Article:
Utrecht University research highlights solar’s potential in airports

Published online in March 2019, researchers at Utrecht University, Utrecht, the Netherlands, have published a report, Worth it? Interactions between airports and the businesses that use them, which among other things explores how solar energy facilities operate in light of space limitations.

Their findings, according to PhD student Robert Hoppe, are fairly similar to others in the past, namely that airports in particular are often prime locations to locate solar installations, because space is at a premium, design considerations are minimal, and operating hours are usually limited to a few days in any given year.

“We have undertaken extensive studies at Amsterdam-Schiphol Airport to investigate real-life ways of using solar panels at aviation hubs to generate electricity from the sun, including real-world, practical applications.

What we have discovered has pushed us to go much further, because there’s more to be done. Airports are an ideal area for solar farms for several reasons, namely they have very little impact on passenger, worker, or general health, no access for solar energy to the outside world, and very short operation times in the sun.”

Another finding in the Utrecht report is that in terms of aviation, the benefits to both security and fuel are not negotiable.

“There is, however, also the environmental angle and the potentially very negative effects from airport operations on the environment. Airports already are some of the main industrial facilities located in densely populated areas in many parts of the world. Sufficient studies need to be carried out on airport sites to check the environmental impact of solar panels and their ability to offset the negative impact caused by aviation.”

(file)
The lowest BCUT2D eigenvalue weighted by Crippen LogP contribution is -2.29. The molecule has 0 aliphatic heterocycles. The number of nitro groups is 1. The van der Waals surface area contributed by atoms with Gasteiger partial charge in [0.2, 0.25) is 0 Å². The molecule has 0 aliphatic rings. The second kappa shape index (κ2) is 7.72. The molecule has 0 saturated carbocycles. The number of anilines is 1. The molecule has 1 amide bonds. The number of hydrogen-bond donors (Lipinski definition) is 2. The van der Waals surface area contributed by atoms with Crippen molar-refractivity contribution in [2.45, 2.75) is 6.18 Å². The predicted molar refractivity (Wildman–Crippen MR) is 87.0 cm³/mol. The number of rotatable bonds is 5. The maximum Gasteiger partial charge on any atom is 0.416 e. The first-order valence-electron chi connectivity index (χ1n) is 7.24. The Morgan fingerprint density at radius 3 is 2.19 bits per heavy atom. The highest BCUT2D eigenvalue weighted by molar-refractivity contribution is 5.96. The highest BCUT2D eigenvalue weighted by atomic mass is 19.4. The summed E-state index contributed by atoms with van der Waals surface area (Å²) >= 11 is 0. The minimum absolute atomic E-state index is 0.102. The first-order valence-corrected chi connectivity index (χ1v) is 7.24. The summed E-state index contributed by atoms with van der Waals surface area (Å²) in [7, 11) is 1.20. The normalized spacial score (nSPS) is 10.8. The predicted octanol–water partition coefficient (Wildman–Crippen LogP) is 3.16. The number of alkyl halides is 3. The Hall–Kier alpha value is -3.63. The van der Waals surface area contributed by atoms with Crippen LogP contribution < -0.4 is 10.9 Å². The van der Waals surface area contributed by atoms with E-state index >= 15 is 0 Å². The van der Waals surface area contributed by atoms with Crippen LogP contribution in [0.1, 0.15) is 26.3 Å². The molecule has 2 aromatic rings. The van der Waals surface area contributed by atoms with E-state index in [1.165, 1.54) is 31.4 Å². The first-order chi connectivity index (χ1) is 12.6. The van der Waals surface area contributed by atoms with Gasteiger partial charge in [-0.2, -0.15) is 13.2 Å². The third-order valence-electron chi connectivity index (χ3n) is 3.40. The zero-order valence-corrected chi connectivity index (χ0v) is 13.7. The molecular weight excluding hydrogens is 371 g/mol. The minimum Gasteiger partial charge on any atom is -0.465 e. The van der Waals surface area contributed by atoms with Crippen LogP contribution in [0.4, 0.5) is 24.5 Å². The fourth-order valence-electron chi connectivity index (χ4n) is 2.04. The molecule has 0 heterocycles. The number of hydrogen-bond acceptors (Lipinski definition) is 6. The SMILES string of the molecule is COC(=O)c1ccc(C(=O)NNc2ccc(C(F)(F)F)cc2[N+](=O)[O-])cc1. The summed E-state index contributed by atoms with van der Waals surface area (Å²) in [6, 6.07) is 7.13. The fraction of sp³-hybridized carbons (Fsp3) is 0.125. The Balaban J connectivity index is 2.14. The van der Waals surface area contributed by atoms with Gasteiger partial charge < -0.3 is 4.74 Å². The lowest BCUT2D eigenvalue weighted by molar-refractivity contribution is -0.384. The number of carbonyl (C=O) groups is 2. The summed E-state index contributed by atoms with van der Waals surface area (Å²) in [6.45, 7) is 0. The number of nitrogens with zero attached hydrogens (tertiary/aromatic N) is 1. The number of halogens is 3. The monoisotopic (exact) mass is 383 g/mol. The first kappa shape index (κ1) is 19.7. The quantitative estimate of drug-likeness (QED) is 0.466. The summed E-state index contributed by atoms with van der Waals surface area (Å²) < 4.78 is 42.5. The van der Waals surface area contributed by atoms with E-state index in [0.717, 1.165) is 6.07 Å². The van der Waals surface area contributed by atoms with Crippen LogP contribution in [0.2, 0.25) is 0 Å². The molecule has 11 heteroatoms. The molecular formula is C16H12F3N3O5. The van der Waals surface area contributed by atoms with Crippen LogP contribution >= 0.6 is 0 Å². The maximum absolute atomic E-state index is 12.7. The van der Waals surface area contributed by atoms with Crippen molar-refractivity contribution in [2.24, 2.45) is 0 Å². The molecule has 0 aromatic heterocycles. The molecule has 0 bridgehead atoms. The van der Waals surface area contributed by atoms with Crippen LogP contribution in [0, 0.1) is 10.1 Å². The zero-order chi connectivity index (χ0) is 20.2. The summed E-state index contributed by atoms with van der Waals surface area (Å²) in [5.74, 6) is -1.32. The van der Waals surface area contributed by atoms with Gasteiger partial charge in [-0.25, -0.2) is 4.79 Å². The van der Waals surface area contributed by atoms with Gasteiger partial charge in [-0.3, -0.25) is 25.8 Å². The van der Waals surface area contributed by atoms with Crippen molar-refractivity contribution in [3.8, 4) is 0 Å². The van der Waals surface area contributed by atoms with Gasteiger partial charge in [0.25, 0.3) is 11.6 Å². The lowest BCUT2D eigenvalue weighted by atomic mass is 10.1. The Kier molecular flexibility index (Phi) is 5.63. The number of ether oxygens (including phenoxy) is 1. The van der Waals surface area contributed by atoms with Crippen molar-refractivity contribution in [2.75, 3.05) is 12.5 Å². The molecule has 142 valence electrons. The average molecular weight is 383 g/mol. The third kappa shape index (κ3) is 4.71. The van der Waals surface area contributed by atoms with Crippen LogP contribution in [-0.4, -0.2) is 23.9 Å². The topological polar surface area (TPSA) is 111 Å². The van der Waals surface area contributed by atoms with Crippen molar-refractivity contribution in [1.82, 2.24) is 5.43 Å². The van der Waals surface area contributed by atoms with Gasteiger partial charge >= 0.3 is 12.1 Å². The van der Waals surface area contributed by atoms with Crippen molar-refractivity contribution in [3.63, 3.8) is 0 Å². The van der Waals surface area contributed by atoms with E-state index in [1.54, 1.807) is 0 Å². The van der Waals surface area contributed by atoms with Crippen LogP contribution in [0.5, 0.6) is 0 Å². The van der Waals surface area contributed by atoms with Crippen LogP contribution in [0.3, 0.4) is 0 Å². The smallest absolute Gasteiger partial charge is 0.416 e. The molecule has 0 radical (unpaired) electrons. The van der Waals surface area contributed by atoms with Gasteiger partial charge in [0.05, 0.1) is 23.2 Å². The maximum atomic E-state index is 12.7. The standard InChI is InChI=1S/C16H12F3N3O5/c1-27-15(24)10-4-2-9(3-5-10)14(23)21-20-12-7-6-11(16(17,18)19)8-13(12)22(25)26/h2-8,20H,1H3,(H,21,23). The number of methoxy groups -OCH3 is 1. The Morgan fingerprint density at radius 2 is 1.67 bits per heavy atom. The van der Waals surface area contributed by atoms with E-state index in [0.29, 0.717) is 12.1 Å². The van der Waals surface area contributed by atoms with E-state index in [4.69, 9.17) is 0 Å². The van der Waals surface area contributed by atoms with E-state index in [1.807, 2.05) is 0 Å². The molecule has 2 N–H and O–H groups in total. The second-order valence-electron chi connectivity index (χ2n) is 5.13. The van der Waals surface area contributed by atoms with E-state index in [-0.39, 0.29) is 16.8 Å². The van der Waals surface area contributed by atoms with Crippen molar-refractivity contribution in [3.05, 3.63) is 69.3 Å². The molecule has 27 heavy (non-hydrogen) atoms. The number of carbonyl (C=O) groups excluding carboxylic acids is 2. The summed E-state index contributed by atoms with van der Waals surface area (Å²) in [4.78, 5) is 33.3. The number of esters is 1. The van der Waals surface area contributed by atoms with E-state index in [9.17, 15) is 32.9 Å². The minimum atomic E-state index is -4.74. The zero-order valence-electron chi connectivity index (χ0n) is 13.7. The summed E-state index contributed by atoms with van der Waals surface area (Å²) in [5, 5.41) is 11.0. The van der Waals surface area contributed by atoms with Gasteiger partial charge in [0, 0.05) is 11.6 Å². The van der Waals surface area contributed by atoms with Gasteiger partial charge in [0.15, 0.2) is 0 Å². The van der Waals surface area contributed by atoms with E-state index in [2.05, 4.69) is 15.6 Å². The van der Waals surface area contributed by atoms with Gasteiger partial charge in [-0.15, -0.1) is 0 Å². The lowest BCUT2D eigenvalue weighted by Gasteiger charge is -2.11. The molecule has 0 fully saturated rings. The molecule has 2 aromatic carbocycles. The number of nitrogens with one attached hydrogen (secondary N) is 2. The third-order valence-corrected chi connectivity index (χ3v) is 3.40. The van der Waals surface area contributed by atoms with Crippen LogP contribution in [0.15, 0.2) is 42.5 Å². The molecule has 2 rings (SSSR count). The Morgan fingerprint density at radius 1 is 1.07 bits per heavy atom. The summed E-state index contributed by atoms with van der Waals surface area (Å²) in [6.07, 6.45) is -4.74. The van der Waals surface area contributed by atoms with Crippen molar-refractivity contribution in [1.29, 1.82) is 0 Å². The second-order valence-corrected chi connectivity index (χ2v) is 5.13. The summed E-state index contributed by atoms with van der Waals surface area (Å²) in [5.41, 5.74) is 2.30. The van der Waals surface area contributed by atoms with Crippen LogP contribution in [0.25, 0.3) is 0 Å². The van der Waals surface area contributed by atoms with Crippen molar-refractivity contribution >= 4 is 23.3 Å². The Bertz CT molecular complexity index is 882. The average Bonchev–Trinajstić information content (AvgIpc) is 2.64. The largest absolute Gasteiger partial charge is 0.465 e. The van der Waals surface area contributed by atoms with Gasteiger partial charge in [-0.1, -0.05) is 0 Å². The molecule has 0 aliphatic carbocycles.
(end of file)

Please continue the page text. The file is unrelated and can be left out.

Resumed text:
Specifically to the case of the airport it is reasoned that solar farms on the runways of many major airports actually would serve the environmental and security goals of such facilities, because to transmit electricity to the road grid or by electric transformer could pose a security risk if, for example, the farmer at the other end of the route was playing a computer game while engaging in so-called ‘cryptocurrency mining’.

Other airports around the world, according to the authors, also are considering potentials for installing solar farms, primarily for economic, energy security, and environmental reasons.

Dr Dini Kato, research coordinator at Utrecht University’s Department of Air Engineering and Traffic Management, said it is “quite amazing that so many airports have indicated interest for solar farms, but others have shown very little interest.

I think that is because the first research attempts that would examine the economic, environmental, and security cases were not great. That is why there are so many different studies that are now appearing, with the knowledge that we need also to think about the needs of air traffic, water, air pollution, and the like.

This new study uses generalization to point out the many potential ways that these small solar farms could work in-airport.

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